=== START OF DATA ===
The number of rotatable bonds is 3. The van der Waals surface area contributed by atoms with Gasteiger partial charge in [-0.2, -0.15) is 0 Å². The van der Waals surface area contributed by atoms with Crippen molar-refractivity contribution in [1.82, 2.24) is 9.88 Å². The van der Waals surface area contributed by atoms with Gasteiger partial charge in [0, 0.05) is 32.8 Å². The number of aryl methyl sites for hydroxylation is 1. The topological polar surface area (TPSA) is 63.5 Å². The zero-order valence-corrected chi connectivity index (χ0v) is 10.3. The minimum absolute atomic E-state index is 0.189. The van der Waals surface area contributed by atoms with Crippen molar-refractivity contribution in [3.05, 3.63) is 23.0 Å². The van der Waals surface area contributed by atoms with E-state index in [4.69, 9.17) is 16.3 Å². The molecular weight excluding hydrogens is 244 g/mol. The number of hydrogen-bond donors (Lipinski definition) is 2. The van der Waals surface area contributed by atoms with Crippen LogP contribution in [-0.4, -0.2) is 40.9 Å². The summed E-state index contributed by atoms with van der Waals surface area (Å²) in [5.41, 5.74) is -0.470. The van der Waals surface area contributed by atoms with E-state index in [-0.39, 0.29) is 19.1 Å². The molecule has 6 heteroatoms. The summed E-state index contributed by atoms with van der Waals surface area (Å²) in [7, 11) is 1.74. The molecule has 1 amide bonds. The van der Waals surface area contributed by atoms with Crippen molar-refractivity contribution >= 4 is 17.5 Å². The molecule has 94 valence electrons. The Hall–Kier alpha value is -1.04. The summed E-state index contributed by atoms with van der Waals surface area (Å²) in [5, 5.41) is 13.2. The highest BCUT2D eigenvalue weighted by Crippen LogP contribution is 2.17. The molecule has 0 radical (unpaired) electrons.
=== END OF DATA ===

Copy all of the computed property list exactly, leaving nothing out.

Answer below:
The number of rotatable bonds is 3. The van der Waals surface area contributed by atoms with Gasteiger partial charge in [-0.2, -0.15) is 0 Å². The van der Waals surface area contributed by atoms with Crippen molar-refractivity contribution in [1.82, 2.24) is 9.88 Å². The van der Waals surface area contributed by atoms with Gasteiger partial charge in [0, 0.05) is 32.8 Å². The number of aryl methyl sites for hydroxylation is 1. The topological polar surface area (TPSA) is 63.5 Å². The zero-order valence-corrected chi connectivity index (χ0v) is 10.3. The minimum absolute atomic E-state index is 0.189. The van der Waals surface area contributed by atoms with Crippen molar-refractivity contribution in [3.05, 3.63) is 23.0 Å². The van der Waals surface area contributed by atoms with E-state index in [4.69, 9.17) is 16.3 Å². The molecular weight excluding hydrogens is 244 g/mol. The number of hydrogen-bond donors (Lipinski definition) is 2. The van der Waals surface area contributed by atoms with Crippen LogP contribution in [-0.4, -0.2) is 40.9 Å². The summed E-state index contributed by atoms with van der Waals surface area (Å²) in [5.41, 5.74) is -0.470. The van der Waals surface area contributed by atoms with E-state index in [-0.39, 0.29) is 19.1 Å². The molecule has 6 heteroatoms. The summed E-state index contributed by atoms with van der Waals surface area (Å²) in [7, 11) is 1.74. The molecule has 1 amide bonds. The van der Waals surface area contributed by atoms with Crippen molar-refractivity contribution >= 4 is 17.5 Å². The molecule has 94 valence electrons. The Hall–Kier alpha value is -1.04. The summed E-state index contributed by atoms with van der Waals surface area (Å²) in [5, 5.41) is 13.2. The highest BCUT2D eigenvalue weighted by Crippen LogP contribution is 2.17. The molecule has 0 radical (unpaired) electrons.